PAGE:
Liz Phair at the Bluebird, 01/18/11
With Le Divorce
01.18.11 | Bluebird Theater
As Le Divorce got things going last night, the room was pretty crowded, a nice change from the typical turnout for opening acts. It was entirely appropriate that Le Divorce opened for Liz Phair, seeing as how frontwoman Kitty Vincent has a way of turning awkward between-song banter and seemingly clumsy, self-effacing humor into something curiously endearing, not unlike the headliner.
Beyond that, the group's mixture of dusky atmospheres and sometimes charging, sometimes spinning dynamics coupled with occasional undercurrents of jazz structure allowed for subtle emotional textures. Chris Durant and Ryan Stubbs provided the perfect springboard for Joe Grobelny's borderline spastic stage antics to match his musical gyrations on guitar. By the end of its set, people seemed to be refreshingly into Le Divorce, which closed with one of its best numbers, "Splinter Song."
Apparently Liz Phair and her bandmates had a good day on the town or something, because they all came on stage in good spirits, and after performing "Supernova," Phair remarked on how she loved playing Denver because the crowds were pretty rowdy. She added that when she played here last, she performed nervously, with just her and a guitar, but that the crowd was nice to her. This crowd was surprisingly giving and enthusiastic, and Phair and company fed off of that energy and gave much of themselves back. That's what makes for a great show at any time from anyone.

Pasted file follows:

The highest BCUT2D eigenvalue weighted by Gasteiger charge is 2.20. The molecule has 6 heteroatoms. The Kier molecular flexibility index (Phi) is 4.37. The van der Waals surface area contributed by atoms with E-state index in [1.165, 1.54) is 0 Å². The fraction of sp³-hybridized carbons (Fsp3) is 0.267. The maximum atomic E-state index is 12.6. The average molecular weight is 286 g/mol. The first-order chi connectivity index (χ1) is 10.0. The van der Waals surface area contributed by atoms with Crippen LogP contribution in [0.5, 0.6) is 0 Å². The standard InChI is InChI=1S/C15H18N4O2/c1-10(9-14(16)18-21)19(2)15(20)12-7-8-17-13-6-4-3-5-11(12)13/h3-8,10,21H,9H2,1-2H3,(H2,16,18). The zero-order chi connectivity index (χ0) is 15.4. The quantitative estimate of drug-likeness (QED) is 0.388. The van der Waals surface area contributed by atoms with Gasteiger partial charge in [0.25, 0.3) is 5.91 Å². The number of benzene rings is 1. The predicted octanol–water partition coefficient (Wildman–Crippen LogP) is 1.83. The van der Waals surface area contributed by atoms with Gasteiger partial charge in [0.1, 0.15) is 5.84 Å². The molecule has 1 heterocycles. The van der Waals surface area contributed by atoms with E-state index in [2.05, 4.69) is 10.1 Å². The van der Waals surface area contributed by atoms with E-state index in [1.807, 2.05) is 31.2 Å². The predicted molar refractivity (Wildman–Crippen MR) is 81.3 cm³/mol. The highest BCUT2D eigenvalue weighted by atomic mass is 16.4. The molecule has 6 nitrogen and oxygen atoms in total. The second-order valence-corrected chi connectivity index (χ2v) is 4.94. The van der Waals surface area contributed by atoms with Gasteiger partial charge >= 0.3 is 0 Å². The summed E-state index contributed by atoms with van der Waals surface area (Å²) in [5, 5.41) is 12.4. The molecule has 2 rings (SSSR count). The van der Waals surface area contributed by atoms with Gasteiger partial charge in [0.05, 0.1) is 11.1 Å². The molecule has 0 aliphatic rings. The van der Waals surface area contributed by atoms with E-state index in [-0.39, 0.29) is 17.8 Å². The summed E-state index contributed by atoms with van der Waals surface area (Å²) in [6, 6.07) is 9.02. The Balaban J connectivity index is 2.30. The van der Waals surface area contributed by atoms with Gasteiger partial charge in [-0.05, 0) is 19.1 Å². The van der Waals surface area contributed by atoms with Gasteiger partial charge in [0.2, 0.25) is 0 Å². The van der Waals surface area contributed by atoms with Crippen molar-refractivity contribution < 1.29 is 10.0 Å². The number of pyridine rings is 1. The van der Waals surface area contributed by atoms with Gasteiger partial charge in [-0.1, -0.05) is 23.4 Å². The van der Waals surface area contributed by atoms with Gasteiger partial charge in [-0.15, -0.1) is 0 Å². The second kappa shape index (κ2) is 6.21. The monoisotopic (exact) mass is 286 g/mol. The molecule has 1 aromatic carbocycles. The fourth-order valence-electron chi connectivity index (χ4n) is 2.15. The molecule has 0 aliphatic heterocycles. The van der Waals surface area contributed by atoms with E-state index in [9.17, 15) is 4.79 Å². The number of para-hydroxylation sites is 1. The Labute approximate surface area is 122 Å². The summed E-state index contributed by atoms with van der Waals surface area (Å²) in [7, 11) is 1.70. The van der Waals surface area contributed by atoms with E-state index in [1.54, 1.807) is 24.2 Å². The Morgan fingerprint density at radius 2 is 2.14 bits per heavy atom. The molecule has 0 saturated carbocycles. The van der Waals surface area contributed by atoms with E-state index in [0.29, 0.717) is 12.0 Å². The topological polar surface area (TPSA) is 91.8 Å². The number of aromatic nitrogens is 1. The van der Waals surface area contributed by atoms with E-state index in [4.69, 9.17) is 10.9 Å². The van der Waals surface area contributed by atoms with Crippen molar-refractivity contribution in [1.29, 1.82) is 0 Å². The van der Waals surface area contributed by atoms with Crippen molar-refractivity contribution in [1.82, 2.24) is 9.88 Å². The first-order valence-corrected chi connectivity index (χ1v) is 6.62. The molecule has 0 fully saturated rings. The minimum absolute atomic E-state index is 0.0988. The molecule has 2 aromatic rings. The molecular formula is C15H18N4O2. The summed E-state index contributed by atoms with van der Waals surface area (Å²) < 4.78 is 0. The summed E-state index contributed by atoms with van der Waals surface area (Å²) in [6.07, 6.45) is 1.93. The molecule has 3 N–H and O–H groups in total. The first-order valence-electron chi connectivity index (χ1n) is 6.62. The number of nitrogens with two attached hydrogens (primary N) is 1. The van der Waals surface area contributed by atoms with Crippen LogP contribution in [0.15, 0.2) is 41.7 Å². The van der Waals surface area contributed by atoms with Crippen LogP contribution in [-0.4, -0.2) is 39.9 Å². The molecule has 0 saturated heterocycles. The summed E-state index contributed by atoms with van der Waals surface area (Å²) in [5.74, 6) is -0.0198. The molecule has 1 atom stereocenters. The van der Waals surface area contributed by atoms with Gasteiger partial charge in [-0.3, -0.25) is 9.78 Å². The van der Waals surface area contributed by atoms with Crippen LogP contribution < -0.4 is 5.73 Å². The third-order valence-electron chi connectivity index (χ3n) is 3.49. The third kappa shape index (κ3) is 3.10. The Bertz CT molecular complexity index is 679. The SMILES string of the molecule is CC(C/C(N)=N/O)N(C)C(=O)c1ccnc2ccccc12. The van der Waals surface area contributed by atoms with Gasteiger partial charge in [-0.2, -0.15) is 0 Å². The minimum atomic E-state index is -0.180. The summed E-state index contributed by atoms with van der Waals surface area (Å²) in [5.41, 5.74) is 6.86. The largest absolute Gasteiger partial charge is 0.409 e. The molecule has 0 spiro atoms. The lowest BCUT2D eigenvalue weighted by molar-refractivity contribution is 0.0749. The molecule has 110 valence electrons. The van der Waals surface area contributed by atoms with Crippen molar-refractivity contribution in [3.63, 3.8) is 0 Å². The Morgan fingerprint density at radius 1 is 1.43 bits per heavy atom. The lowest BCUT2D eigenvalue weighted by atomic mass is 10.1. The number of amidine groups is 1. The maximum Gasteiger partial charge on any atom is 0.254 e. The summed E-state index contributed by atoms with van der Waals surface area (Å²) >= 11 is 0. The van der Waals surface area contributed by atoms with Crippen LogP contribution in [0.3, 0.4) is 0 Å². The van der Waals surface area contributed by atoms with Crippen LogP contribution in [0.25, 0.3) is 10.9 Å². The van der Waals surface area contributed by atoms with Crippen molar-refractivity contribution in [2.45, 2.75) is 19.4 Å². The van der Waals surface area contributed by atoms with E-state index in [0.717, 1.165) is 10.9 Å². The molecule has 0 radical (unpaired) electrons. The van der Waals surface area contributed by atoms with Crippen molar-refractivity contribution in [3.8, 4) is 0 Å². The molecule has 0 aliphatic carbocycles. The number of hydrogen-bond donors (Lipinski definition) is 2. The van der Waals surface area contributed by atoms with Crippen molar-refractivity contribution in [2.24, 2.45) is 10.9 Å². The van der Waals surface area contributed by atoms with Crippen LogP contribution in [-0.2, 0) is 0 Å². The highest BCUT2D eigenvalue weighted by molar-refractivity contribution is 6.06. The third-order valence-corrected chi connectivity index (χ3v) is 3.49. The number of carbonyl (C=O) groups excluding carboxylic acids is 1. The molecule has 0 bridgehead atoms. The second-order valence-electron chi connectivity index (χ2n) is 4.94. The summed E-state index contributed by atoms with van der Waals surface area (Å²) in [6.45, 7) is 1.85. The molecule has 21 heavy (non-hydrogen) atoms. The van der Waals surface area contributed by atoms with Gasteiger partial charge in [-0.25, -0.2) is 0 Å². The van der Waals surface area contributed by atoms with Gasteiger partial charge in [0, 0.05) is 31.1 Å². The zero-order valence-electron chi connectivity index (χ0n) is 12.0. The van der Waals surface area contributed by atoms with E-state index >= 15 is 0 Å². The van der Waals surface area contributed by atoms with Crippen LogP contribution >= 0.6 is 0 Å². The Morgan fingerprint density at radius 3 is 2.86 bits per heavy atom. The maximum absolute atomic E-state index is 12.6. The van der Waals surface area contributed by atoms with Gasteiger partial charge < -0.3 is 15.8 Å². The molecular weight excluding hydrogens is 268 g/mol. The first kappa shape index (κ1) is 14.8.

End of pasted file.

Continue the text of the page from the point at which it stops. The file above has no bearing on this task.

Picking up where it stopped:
Phair's set largely comprised tracks from Exile in Guyville, Whip-Smart and Whitechocolatespaceegg. There were some minor technical difficulties, inevitable on any tour at some point, but Phair laughed it off and dealt with the problems with good humor and patience, as if she's been through this so often that not only doesn't it faze her, but she's totally prepared for the show to go on, regardless.
After "May Queen," Phair joked, "Let's have a contest and see what else can go wrong." Despite these interruptions, the momentum of the show didn't really seem to flag. In fact, Phair said, "Maybe we could just play 'Flower'" and asked if anyone in the audience could do the backing vocals. One guy got up on stage and floundered a little, to which Phair said he needed a little help. At that point, she brought up a girl from the crowd, and together they all performed the Phair classic.
All of the songs served as a reminder that Phair has written some of the more brashly inspired lyrics of the last two decades, and her music this time out recalled early Pretenders in its use of melody and rhythm. Phair still had that mischievous but friendly girl vibe to her performance, but it was bolstered by the confidence she's built for herself over the last several years getting used to performing in front of audiences.